film still

“Stunningly beautiful. I don’t know how you can put more into a film, or make one that’s more deeply moving.” —Stuart Klawans, The Nation

“An extraordinary film about the unknown and the unknowable.” —Sight & Sound Magazine

“An amazing film! Nostalgia for the Light gave me goosebumps so many times I lost count.” —Andy “Copernicus” Howell, Ain’t It Cool News

“Deeply Affecting!” Critics Pick —New York Magazine

“Such a moving masterpiece… NOSTALGIA FOR THE LIGHT is Guzmán’s leap into a different sort of cinema: a philosophical treatise that is as stunning to the eye as it is disturbing to the brain… I was enthralled. So was the audience around me.” —B. Ruby Rich, SF360

★★★★ “NOSTALGIA FOR THE LIGHT may just be the most profound movie I have ever seen.” —Peter Howell, Toronto Star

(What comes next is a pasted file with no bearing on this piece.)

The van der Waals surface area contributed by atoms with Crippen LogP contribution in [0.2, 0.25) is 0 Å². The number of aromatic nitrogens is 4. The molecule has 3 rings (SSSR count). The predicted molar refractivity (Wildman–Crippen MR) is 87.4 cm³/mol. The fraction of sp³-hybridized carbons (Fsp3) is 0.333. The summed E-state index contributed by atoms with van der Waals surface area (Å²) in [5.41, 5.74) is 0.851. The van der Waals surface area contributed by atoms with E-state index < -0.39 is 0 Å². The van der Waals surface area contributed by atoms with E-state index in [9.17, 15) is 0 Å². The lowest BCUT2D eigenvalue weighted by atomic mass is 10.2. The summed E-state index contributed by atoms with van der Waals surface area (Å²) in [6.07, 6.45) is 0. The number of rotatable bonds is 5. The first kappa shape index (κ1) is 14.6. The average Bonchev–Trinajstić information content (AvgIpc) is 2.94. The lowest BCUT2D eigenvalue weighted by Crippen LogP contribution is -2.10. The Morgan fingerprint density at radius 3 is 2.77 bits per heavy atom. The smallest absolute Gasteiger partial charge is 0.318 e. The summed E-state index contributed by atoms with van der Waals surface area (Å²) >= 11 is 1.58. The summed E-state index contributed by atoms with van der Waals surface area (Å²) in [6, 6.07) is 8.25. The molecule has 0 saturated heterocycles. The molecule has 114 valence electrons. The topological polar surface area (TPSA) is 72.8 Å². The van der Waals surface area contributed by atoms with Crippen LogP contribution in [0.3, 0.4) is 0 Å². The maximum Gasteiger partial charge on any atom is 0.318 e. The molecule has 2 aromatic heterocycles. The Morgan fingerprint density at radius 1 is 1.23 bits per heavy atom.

★★★★ “The ideas in NOSTALGIA FOR THE LIGHT are nearly as big as the Big Bang, but Guzmán’s wise and lovely film maintains a careful balance between matters both macro and micro.” —Jason Anderson, Eye Weekly

“The film is gorgeous, purposefully slow, almost a meditation. Guzmán tells us life in the Atacama Desert is an eternal book of memories. And he lingers on every page, capturing shots of constellations with the care of a master photographer. Imagine Ansel Adams, working in colour, let loose in the Milky Way.” —Stephen Cole, The Globe and Mail

★★★1/2 “Combining politics and science in a stirring visual essay… Highly Recommended” —Video Librarian